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GB84 (Revolutionary Writing) Paperback – 2010

4.3 out of 5 stars 7 customer reviews

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Paperback, 2010
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Editorial Reviews


“It’s history as noir in the style of James Ellroy, political and compelling."
Brooklyn Magazine, Eight Books to Read in November

“Peace is known more for his Red Riding Quartet, but, to my mind, this retronymic dystopia is his best book. Originally released in 2004 — twenty years, obviously, after 1984 — and set in Thatcherite England, the novel is an epic political hothouse and construction of genius that is, if anything, grossly underrated."
Flavorwire, 50 Best Independent Fiction and Poetry Books of 2014

“This is a big book about one of the most important struggles in British history... As a novelistic rendering of history, GB84 is first rate."
Barnes & Noble Review

“A behemoth of British fiction."
Flavorwire, Must-Reads for November 2014

“A curious, intense, formally innovative thriller from the Herman Melville of soccer fiction."
WORD Bookstores, Books of the Week, on Largehearted Boy

“Profoundly moving."

“Haunting, seminal, bleak, iconic, furied... It’s a necessary novel, vital even.”
The Observer

“A conspiracy thriller laced with apocalyptic poetry.”
The Independent

“The writing is clever, terse, incisive... This mammoth conspiracy tale is a thriller daubed with horror.”
The Scotsman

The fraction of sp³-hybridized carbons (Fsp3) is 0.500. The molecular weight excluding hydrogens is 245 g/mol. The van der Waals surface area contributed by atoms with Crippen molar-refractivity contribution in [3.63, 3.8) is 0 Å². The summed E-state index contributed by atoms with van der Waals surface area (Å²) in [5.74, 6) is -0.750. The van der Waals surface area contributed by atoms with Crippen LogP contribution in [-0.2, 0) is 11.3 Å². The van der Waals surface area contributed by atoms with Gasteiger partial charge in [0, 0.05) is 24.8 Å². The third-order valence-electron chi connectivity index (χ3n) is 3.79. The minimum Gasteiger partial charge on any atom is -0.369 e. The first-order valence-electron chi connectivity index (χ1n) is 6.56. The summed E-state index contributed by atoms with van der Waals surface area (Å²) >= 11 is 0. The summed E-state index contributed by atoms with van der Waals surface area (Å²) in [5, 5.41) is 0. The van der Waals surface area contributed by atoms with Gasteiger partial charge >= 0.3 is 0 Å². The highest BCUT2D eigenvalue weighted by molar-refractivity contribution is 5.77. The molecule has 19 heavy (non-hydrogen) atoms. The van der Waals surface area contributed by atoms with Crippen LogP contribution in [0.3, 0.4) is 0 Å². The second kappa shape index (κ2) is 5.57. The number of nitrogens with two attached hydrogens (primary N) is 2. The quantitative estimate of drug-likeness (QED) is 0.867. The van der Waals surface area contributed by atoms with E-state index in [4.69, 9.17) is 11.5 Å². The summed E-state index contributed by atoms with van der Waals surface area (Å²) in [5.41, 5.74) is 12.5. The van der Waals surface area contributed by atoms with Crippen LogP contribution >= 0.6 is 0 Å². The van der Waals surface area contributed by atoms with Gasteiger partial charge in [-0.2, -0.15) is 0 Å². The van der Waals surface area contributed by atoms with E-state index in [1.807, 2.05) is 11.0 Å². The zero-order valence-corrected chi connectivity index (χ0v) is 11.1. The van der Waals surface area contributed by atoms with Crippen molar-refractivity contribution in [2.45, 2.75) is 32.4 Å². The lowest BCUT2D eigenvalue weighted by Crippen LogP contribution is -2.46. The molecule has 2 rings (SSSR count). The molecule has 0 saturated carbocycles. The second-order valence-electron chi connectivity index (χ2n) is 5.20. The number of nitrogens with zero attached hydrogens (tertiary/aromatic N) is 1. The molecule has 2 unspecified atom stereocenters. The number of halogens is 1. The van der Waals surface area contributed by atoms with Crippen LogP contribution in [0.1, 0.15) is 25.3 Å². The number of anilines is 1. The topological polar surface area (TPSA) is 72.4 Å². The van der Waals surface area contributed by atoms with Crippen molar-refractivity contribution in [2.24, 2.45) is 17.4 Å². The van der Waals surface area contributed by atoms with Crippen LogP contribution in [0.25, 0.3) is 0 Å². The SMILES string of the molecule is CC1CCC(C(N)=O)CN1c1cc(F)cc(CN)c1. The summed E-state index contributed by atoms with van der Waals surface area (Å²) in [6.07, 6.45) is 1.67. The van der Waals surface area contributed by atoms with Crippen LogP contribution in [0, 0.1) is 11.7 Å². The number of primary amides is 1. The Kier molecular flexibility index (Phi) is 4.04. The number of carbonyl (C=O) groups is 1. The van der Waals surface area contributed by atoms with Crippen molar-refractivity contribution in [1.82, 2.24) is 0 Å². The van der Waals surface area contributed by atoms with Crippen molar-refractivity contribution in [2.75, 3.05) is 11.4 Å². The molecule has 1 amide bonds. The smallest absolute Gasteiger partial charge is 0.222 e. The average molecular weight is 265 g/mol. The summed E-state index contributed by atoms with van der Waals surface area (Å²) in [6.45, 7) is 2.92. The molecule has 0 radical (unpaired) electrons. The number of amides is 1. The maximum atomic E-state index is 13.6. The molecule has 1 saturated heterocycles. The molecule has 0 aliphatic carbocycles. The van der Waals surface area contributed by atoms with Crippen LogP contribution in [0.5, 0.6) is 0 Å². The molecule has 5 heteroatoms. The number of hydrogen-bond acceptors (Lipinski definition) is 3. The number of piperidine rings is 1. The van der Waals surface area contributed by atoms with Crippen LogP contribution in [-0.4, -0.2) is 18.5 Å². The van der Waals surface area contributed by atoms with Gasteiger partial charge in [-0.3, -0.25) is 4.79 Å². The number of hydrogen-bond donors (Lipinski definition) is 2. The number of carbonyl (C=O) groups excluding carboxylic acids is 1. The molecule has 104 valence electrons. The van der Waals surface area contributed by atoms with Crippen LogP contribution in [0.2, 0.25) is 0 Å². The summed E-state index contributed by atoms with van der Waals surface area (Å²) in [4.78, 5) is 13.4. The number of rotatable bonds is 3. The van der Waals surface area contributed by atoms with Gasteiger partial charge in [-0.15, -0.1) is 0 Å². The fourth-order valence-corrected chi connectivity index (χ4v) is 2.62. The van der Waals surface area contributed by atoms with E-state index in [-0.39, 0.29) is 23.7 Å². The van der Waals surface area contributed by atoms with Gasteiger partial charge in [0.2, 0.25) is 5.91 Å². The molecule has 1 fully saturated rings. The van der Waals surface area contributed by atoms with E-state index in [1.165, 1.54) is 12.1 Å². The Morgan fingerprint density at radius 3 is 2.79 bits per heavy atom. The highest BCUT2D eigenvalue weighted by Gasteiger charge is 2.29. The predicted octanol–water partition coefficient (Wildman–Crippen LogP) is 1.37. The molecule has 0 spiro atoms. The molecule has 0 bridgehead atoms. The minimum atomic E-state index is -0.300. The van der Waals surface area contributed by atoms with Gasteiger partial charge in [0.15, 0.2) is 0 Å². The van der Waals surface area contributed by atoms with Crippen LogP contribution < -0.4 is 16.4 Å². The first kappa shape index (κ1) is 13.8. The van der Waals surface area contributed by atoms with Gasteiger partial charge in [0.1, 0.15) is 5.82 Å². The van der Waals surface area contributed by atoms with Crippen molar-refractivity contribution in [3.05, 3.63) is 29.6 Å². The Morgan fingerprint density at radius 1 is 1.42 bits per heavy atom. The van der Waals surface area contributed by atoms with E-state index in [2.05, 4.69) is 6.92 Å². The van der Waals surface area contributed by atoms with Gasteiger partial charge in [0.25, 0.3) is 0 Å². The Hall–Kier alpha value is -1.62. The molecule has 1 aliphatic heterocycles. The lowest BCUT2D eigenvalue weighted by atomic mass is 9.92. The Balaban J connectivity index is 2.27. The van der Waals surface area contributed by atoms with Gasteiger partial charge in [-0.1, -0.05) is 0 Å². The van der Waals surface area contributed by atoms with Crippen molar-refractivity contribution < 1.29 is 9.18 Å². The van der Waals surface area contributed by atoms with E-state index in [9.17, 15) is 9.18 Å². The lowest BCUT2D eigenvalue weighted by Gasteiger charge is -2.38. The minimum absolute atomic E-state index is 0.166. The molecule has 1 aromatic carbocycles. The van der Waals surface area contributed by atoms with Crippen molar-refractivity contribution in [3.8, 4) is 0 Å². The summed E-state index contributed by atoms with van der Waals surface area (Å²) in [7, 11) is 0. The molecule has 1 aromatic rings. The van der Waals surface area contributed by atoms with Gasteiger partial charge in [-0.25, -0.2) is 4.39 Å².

“Superb... [Peace] has turned the whole episode into a gripping thriller, with no detriment to documentary realis... GB84 is a bold mixture of thriller, monologue, theatre script, chants, slogans, crime story, sexual subplot and documentary fiction... This is an epic novel...a crowded, ambitious, quick-moving novel, and as such is the literary equal of the epic events it commemorates.”
The Guardian

“A violently original novel.”
The Times

“Exhilarating... Compelling.”
Times Literary Supplement

“The book is so compelling... Peace’s terse, urgent sentences are perfectly suited to depicting a large-scale confrontation. The tactics and resources of both sides, their histories, their mindsets, the likely battlefields—all are vividly laid out in little more than a few paragraphs. Alliteration and repetition establish a marching rhythm like massing pickets or policemen... Only a rare political novel manages that.”
London Review of Books

November Picks, Entomology of a Bookworm --This text refers to an alternate Paperback edition.

About the Author